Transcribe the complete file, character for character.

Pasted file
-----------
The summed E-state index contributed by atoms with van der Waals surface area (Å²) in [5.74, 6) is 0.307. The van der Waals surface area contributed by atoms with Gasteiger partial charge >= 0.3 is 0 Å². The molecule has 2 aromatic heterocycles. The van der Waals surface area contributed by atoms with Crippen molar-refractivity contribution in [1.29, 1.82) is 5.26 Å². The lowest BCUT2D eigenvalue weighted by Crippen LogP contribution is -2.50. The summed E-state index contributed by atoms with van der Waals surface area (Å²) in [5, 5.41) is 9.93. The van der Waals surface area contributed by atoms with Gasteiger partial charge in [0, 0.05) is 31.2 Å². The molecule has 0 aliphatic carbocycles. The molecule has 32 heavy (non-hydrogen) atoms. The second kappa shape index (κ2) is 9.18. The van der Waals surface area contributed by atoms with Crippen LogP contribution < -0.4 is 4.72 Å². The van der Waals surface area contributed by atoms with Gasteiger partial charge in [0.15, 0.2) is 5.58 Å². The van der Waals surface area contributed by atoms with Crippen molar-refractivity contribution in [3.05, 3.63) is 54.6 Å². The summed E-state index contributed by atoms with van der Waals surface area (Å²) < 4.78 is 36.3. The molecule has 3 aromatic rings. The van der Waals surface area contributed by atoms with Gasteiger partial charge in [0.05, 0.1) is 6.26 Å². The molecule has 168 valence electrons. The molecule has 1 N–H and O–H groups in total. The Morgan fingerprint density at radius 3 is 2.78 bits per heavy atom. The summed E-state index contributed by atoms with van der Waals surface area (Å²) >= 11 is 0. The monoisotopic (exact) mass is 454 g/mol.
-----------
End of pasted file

The summed E-state index contributed by atoms with van der Waals surface area (Å²) in [5.74, 6) is 0.307. The van der Waals surface area contributed by atoms with Gasteiger partial charge >= 0.3 is 0 Å². The molecule has 2 aromatic heterocycles. The van der Waals surface area contributed by atoms with Crippen molar-refractivity contribution in [1.29, 1.82) is 5.26 Å². The lowest BCUT2D eigenvalue weighted by Crippen LogP contribution is -2.50. The summed E-state index contributed by atoms with van der Waals surface area (Å²) in [5, 5.41) is 9.93. The van der Waals surface area contributed by atoms with Gasteiger partial charge in [0, 0.05) is 31.2 Å². The molecule has 0 aliphatic carbocycles. The molecule has 32 heavy (non-hydrogen) atoms. The second kappa shape index (κ2) is 9.18. The van der Waals surface area contributed by atoms with Crippen LogP contribution < -0.4 is 4.72 Å². The van der Waals surface area contributed by atoms with Gasteiger partial charge in [0.15, 0.2) is 5.58 Å². The van der Waals surface area contributed by atoms with Crippen molar-refractivity contribution in [3.05, 3.63) is 54.6 Å². The summed E-state index contributed by atoms with van der Waals surface area (Å²) < 4.78 is 36.3. The molecule has 3 aromatic rings. The van der Waals surface area contributed by atoms with Gasteiger partial charge in [0.05, 0.1) is 6.26 Å². The molecule has 168 valence electrons. The molecule has 1 N–H and O–H groups in total. The Morgan fingerprint density at radius 3 is 2.78 bits per heavy atom. The summed E-state index contributed by atoms with van der Waals surface area (Å²) >= 11 is 0. The monoisotopic (exact) mass is 454 g/mol.